Saturday, November 11, 2017

Famous And Not-So-Famous Flashers

We read that the famous comedian Louis C.K. had a habit of masturbating in front of women, that the famous political analyst Mark Halperin shared that habit and that the famous film producer, Harvey Weinstein,  got a kick out of that kind of masturbation, too.

But not all flashers are famous.  I have seen many stranger penises in my life, appearing from behind a tree in a park, from behind a parked car at a railway station or from around a dark street corner at night.  They have all wanted me to look at them, insisted on it, while shaking and shivering.

Louis C.K. defended his masturbation habit by stating that he did ask the women if using their bodies as a visual aid for his masturbation was AOK with them.  But most flashers do not ask for permission.  It is for those of us who are used as visual masturbation aids to adjust, to accommodate.

I was young when I learned the rules for that accommodation:  Avoid, ignore and rationalize.

Avoid:  Don't cross the park on your way to school!  Don't linger around the bus station or railway station!  Don't choose a poorly lit street on your way home from a late night college class!

Ignore  Pay no attention to the flasher!  Pretend that you haven't seen him!  He wants attention so deprive him of it.

Rationalize: The flashers have a mental illness.  Besides, they are only asking that you watch, they are not going to rape you.  They are nothing, a minor annoyance, something easily ignored in a world where most of the avoidance advice is really meant to stop someone from raping you.  So the flashers are not making you change your life that much.  Poor damaged men, they are very lonely and have no other outlet for their desires.  Besides, we all see people urinating and defecating outside in the public space.  This is not really any different.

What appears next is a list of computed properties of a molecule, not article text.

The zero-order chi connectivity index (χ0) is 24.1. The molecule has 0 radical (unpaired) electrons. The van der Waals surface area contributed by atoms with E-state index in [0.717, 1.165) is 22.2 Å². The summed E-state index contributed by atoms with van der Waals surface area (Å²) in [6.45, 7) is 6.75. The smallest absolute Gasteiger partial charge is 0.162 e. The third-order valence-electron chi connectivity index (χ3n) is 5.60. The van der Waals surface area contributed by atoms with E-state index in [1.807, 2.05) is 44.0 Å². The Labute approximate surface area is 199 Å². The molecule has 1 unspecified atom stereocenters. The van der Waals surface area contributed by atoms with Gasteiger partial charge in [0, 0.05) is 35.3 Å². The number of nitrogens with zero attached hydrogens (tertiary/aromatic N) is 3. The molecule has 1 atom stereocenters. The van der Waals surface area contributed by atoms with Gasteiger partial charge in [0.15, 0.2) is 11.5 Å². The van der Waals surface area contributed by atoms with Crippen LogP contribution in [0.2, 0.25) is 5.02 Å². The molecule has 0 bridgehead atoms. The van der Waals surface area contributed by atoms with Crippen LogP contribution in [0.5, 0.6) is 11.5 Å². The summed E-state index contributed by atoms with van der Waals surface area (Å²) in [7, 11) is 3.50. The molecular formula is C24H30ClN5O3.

So it went.  And of course much of the advice I was given was correct.  It wasn't just because of the flashers that crossing the park at night was not a good idea, and having to accommodate public masturbators didn't turn out to be the worst case of sexual harassment or assault I had yet to experience.  But thinking of this particular type of sexual harassment can be enlightening:

I was an undergraduate, eating an omelet for lunch at a cafe near the university, seated by a window that looked over a backyard.  Suddenly I saw a man standing behind that window, in that yard, masturbating, hard, while watching the fork entering my mouth.  He ejaculated.

For some reason I saw red, entered the kind of red rage I have felt only three times in my life.  I chased the man down the street.  Luckily I didn't catch him, because I had no idea what I might have done.   I returned to my lunch and couldn't eat any more of it.

What caused that red rage?  Perhaps the fact that I had followed all the rules, taken all the advice, and yet I was exposed to someone else's masturbation. I was used as a pornographic aid for wanking off, while eating lunch in bright daylight,  and nobody had asked for my permission.  And this was just how things were, pretty much, a minor inconvenience, while others had much worse to endure.

Speaking of rage, the Rolling Stones writes:

Alexandra Katehakis, sex therapist and clinical director at the Center for Healthy Sex, tells Rolling Stone that pressuring someone to watch you masturbate is not about sex. "It's not so much a sexual act as it is an act of violence," she says. "What the person is getting off on is the humiliation of their target. It's eroticized rage, expressed in a way that's really sadistic. And the reaction they're getting is arousing to them because it's all about power and control."
Why someone would commit a non-violent sexual assault such as flashing, rather than a physically violent act like groping or rape, is largely because of self-imposed boundaries. "Typically, a non-violent offender won't cross that line. Rape is a more pathological act and more criminal. Exhibitionism is a lewd conduct charge; rape is a felony," she says. "We could say the exhibitionist has more impulse control."

More impulse control.  That is good, right?  It's about power and control and eroticized rage and turning another human being into an object, but at least there is no physical violence.

And so it goes.